Monday, October 17, 2005

Bishops Apologize for War

Mark Tooley of the Weekly Standard covers a recent document released by bishops of the Anglican Church, in short, condemning the war, the American response to it, the support of evangelical Christians for it, and calls for evangelical Christians to apologize to the Muslim community for it. The full text is here, but honestly, why would you want to read that? It's 100 freaking pages long and full of some of the strangest liberal/"Christian" reasonings you can find.

The entire subject gives me pause, though. My pastor commented to me once that American Christians would have 3 things to answer for before God. I only remember two of them, those being our materialism and our militarism. The latter, being the relevant aspect, causes me to wonder.

To what end should Christians accept war and military action? Should we support it as a governmental tool but deny it personally? There's no easy answer to be found in the scriptures. None of it was ever addressed to governments, and since the writers of the New Testament were writing to people who held no political authority, such concepts simply don't appear. As such, we have to try to interpret the authoritative source (and that always leads to problems).

Jesus speaks of turning the other cheek and loving one's enemies. This would seem to deny any sort of military solution if Christians took this as a governmental mandate. On the other hand, the Bible talks much about seeking justice, helping those who cannot help themselves, and punishing the wicked. It certainly would seem to be in the interests of justice to, say, depose Saddam Hussein. Additionally, it would give the Gospel more opportunity to spread (well, some might debate that point). On the other hand, "Vengeance is mine" sayeth the Lord. Nothing we can do to someone else here on Earth will compare to their true reward when they meet up with the Lord and he says, "Away from me, I never knew you."

It would be unfair to simply wipe our hands of it and say, "Well, it doesn't matter what I think, I don't make such decisions, the government will simply do what it wants, it's an imperfect world so we have to choose the lesser of two evils, etc." The world is different since Paul wrote his letters, and only a small amount of the vast library of human needs and conflicts were addressed in scriptures. Responsibility for Christians is to further develop the theology here, applying what we know already to what today's situations bring us, and attempt to find a God-glorifying path.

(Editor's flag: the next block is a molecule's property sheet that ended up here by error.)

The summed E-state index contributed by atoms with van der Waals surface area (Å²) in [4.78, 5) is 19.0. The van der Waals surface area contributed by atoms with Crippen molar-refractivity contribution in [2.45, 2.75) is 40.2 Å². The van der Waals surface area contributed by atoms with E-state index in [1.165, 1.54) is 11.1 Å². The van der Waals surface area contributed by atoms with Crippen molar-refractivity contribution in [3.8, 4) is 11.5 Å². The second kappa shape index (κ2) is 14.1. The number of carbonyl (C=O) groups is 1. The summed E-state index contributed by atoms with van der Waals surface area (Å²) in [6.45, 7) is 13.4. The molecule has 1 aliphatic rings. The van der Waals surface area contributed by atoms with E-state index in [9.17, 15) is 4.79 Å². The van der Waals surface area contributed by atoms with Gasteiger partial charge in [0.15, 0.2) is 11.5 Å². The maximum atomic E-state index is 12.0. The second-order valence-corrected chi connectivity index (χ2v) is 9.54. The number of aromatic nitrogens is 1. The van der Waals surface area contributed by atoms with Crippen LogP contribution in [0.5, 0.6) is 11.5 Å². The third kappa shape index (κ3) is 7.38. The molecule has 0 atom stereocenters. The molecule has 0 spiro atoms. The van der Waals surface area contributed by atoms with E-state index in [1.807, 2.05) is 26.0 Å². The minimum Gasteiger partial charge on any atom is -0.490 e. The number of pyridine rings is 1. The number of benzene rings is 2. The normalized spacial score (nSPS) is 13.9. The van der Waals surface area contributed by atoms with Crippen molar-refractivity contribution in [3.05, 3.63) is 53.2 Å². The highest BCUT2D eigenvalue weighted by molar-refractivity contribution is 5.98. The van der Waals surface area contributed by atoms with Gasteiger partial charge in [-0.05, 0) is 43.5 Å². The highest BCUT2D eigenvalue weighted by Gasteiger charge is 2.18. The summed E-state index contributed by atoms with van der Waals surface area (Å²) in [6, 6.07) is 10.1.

The bottom line is simply that I don't have the answers here. I can tell you that I support American military action in the Middle East (for now), but I certainly can't tell you whether or not that's a Godly response. If it isn't, then Christians certainly ought to hold themselves accountable for our support of war. But in the meantime, the Anglican Church would do better to discuss the theology of the issue, rather than act in such a political fashion.


Christine said...

I honestly wonder if we can ever truly know the theology of whether or not a specific war is right. I mean, in the OT, God out and out TOLD the Israelites to it seems a bit more hazy. Then again, I don't exactly keep up on all the politics of war like I should.

Hal said...

And therein lies the problem. The New Testament just doesn't offer any guidance on warfare mentality. It doesn't offer any guidance on governmental morality. Everything the New Testament offers is about personal responsibility and the responsibility of the church.

Can we make inferences from personal responsibilities to governmental responsibilities? Sure. Can we make comparisons between Old Testament Israel and present-day governments? Absolutely. Will such work yield any conclusions of merit? Doubtful. Would any of it be better than an educated guess?